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Girls and women's educational and sports opportunities have improved dramatically since it became law in 1972.
Unfortunately there is still work to be done.

An article in today's Montana Standard describes the situation in Butte, where federal officials are investigating the complaints of two former girls softball coaches that the public high school has substandard softball fields for female athletes.

The coaches say the community fields where Butte girls play have poor drainage and hard surfaces, and lack adequate toilets and a scoreboard. They want the district to build its own fields on district-owned property. The school district has 16 days to respond to the complaint.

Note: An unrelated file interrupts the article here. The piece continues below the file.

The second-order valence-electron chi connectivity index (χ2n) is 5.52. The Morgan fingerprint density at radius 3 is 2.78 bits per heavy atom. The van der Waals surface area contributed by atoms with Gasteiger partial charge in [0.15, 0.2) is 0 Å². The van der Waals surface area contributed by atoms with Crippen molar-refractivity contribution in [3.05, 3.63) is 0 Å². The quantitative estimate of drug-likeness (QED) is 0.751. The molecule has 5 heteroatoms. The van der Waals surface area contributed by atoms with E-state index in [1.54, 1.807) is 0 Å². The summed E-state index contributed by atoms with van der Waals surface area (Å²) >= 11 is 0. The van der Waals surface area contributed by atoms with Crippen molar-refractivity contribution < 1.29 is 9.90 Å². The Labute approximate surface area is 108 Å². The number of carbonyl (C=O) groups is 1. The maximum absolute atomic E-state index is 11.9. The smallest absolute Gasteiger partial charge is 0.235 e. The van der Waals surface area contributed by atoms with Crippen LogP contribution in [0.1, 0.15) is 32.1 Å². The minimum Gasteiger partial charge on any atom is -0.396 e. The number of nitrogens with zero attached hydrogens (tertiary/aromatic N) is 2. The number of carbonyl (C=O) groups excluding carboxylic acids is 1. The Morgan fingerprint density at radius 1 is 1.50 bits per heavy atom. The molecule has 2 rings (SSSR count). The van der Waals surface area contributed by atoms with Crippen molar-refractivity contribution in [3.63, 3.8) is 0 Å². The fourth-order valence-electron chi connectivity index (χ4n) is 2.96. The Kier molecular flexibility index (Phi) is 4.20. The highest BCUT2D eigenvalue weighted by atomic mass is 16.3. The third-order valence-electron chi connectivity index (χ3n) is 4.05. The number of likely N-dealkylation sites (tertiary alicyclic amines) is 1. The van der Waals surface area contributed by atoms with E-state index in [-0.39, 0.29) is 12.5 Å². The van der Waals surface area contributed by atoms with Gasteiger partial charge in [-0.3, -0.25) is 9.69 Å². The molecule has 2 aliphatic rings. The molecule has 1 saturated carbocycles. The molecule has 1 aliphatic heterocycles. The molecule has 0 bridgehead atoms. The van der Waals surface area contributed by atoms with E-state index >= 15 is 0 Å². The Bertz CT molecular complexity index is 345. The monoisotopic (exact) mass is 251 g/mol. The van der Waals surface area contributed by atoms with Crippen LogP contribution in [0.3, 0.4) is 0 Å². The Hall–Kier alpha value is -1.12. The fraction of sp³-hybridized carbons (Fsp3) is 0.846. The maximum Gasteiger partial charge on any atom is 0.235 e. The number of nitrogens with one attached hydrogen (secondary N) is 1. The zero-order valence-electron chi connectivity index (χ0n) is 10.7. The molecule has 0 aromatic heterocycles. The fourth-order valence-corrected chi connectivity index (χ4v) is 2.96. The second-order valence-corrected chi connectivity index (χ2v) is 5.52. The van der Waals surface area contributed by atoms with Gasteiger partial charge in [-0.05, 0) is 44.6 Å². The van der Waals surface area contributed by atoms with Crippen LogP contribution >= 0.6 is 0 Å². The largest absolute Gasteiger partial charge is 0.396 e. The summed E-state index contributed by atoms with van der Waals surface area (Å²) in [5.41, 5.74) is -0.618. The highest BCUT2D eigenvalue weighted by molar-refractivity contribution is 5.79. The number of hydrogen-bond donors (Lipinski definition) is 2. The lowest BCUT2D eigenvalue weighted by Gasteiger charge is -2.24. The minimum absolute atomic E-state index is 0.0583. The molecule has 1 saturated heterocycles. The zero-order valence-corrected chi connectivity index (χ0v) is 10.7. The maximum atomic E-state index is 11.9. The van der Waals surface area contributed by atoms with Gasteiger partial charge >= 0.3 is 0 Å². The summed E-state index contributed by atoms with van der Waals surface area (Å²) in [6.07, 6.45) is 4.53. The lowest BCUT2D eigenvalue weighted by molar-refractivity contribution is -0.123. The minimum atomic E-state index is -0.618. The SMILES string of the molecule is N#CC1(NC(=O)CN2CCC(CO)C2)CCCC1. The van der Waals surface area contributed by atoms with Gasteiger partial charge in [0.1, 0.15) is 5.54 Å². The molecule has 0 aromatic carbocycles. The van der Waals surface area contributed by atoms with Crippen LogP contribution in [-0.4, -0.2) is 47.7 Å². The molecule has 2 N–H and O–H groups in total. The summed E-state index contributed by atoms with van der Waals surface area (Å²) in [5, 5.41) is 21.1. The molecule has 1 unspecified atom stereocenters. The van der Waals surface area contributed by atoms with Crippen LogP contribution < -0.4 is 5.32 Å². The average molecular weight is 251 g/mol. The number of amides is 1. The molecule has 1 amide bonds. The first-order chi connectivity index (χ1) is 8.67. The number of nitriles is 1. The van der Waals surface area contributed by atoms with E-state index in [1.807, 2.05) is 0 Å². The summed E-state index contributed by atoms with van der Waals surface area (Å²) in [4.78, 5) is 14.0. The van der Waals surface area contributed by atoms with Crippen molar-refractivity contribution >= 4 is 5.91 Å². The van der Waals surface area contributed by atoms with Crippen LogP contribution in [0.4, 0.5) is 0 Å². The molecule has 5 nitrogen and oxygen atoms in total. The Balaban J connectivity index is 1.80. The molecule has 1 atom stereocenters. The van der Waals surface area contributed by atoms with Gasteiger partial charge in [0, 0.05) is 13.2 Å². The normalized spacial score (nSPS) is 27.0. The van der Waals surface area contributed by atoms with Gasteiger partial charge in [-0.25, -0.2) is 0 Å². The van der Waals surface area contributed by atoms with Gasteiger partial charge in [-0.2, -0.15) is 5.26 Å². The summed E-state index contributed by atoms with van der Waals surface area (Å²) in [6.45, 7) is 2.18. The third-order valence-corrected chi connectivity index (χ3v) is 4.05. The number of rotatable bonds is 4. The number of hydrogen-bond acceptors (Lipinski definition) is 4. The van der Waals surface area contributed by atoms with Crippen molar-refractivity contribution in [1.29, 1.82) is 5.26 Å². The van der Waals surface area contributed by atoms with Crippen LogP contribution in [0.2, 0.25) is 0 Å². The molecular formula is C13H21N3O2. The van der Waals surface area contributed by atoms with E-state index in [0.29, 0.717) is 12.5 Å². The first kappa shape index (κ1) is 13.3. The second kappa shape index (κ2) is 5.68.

The ACLU of Montana is not involved in this case, but we have used Title IX in years past to help a girl seeking the opportunity to wrestle and in the 1980s to fight for equality in scheduling of girls high school sports.

Title IX is in place to ensure that female students are not treated as second-class citizens relegated to second-class athletic opportunities. Unfortunately too many school districts, colleges and universities ignore it.

In 2010, the National Women's Law Center filed complaints with the federal Education Department Office for Civil Rights against 12 school districts for failing to provide equal opportunities for female high school students.

And this year an over $1 million settlement was paid to former University of California, Davis, female student-athletes after a federal district court found the university liable for violating Title IX for not expanding athletic opportunities for women after they cut the women's wrestling team.

We're thankful for Title IX and all its done to improve opportunities for female students.

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